Boston shop owner admits selling 'dangerous' cigarettes

Shapoor Atiqi
Image caption Shapoor Atiqi received 270 hours of community service and was ordered to pay more than £5,000 in costs
Seized fake tobacco
Image caption More than 3,000 cigarettes and almost half a kilo of hand rolling tobacco were seized in the raid at his former shop in Boston
Illegal Jin Ling cigarettes
Image caption Trading Standards officials raised particular concerns about Jin Ling cigarettes, which are not made to European standards and are only sold on the black market
Sniffer dog
Image caption Ozzie, a tobacco detection dog, found cigarettes hidden under floor boards

A former shop owner has admitted selling "dangerous" cigarettes, in a landmark case brought by Lincolnshire Trading Standards.

Shapoor Atiqi, 46, who ran Boston Food and Wine Centre, pleaded guilty to eight offences, including the sale of non self-extinguishing cigarettes.

Last year, this type of cigarette was linked with the death of a Spalding woman in a house fire.

Trading Standards said "these cigarettes were of particular concern".

The defendant also admitted selling tobacco with non-English labelling and trademark offences, in what Trading Standards described as the first case of its type in the UK - a prosecution brought for selling unsafe goods relating to cigarettes.

He received 270 hours of community service and was ordered to pay more than £5,000 in costs.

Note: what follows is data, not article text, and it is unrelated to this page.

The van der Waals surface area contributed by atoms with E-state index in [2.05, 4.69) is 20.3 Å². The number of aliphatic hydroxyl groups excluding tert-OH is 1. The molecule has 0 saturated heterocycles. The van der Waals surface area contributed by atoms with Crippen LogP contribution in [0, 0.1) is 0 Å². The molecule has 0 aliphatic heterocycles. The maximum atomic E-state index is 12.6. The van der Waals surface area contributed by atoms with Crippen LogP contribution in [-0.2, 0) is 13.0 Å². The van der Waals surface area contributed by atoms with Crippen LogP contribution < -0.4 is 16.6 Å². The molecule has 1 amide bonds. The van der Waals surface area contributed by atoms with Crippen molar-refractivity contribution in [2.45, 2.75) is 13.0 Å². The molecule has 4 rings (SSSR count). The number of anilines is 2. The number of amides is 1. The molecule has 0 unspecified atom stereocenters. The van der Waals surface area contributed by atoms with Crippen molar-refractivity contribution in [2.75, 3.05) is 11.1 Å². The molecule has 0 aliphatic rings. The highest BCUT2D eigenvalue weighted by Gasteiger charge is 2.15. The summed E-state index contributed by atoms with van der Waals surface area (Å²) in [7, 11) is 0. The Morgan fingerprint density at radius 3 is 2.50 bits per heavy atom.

'Cracking down'

Boston Magistrates' Court heard that more than 3,480 cigarettes and 0.4kg of hand-rolling tobacco were seized from the shop last July.

Emma Milligan, who led the investigation for Trading Standards, said: "Mr Atiqi had almost 1,000 Jin Ling cigarettes. Jin Ling is an illicit brand of cigarette, not made to European standards - and therefore illegal in Europe.

"We believe this type of cigarette caused a local house fire in Spalding in which one person died, and during the course of the inquest the coroner raised serious concerns about the sale of illegal cigarettes in the area. [This is] why we have been cracking down on sales of this product."

Keiron Davey, of Lincolnshire Fire and Rescue service, said: "Legal cigarettes are now designed to go out if they are not repeatedly smoked, for example if they are left burning in an ashtray, or the smoker falls asleep.

"They have thin bands of paper or 'speed bumps' at intervals down the length which ensure the cigarette goes out if the smoker does not regularly inhale from it."

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